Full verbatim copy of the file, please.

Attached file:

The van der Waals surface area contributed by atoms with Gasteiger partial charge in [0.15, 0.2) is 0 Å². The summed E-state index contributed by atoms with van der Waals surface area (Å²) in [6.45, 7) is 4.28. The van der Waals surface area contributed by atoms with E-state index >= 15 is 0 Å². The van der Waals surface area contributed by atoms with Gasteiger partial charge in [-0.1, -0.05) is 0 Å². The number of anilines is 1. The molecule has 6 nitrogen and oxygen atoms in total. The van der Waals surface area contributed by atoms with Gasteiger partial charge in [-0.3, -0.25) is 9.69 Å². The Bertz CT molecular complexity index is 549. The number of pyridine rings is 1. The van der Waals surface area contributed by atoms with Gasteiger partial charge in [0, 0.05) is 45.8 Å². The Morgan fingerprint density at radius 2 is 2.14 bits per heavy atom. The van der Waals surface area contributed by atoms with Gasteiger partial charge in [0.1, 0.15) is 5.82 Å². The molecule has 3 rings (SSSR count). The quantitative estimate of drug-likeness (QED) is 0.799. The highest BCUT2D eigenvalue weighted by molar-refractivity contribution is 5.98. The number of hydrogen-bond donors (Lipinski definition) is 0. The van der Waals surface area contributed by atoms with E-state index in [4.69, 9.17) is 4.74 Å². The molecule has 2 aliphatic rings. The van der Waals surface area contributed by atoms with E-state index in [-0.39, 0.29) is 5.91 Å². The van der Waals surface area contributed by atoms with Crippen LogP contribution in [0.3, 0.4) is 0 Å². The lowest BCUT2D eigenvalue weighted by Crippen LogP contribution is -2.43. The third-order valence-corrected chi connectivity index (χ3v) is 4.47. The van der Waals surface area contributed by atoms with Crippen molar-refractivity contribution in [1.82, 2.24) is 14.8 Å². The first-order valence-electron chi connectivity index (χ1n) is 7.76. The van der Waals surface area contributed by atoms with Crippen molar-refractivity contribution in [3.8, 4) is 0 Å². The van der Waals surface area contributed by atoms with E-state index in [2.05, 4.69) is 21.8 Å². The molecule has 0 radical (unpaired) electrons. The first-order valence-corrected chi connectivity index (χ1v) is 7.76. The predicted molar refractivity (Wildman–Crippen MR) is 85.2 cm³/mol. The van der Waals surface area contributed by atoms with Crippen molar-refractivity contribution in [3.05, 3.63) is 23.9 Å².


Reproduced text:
The van der Waals surface area contributed by atoms with Gasteiger partial charge in [0.15, 0.2) is 0 Å². The summed E-state index contributed by atoms with van der Waals surface area (Å²) in [6.45, 7) is 4.28. The van der Waals surface area contributed by atoms with E-state index >= 15 is 0 Å². The van der Waals surface area contributed by atoms with Gasteiger partial charge in [-0.1, -0.05) is 0 Å². The number of anilines is 1. The molecule has 6 nitrogen and oxygen atoms in total. The van der Waals surface area contributed by atoms with Gasteiger partial charge in [-0.3, -0.25) is 9.69 Å². The Bertz CT molecular complexity index is 549. The number of pyridine rings is 1. The van der Waals surface area contributed by atoms with Gasteiger partial charge in [0, 0.05) is 45.8 Å². The Morgan fingerprint density at radius 2 is 2.14 bits per heavy atom. The van der Waals surface area contributed by atoms with Gasteiger partial charge in [0.1, 0.15) is 5.82 Å². The molecule has 3 rings (SSSR count). The quantitative estimate of drug-likeness (QED) is 0.799. The highest BCUT2D eigenvalue weighted by molar-refractivity contribution is 5.98. The number of hydrogen-bond donors (Lipinski definition) is 0. The van der Waals surface area contributed by atoms with E-state index in [4.69, 9.17) is 4.74 Å². The molecule has 2 aliphatic rings. The van der Waals surface area contributed by atoms with E-state index in [-0.39, 0.29) is 5.91 Å². The van der Waals surface area contributed by atoms with Crippen LogP contribution in [0.3, 0.4) is 0 Å². The lowest BCUT2D eigenvalue weighted by Crippen LogP contribution is -2.43. The third-order valence-corrected chi connectivity index (χ3v) is 4.47. The van der Waals surface area contributed by atoms with Crippen molar-refractivity contribution in [1.82, 2.24) is 14.8 Å². The first-order valence-electron chi connectivity index (χ1n) is 7.76. The van der Waals surface area contributed by atoms with Crippen molar-refractivity contribution in [3.8, 4) is 0 Å². The van der Waals surface area contributed by atoms with E-state index in [2.05, 4.69) is 21.8 Å². The molecule has 0 radical (unpaired) electrons. The first-order valence-corrected chi connectivity index (χ1v) is 7.76. The predicted molar refractivity (Wildman–Crippen MR) is 85.2 cm³/mol. The van der Waals surface area contributed by atoms with Crippen molar-refractivity contribution in [3.05, 3.63) is 23.9 Å².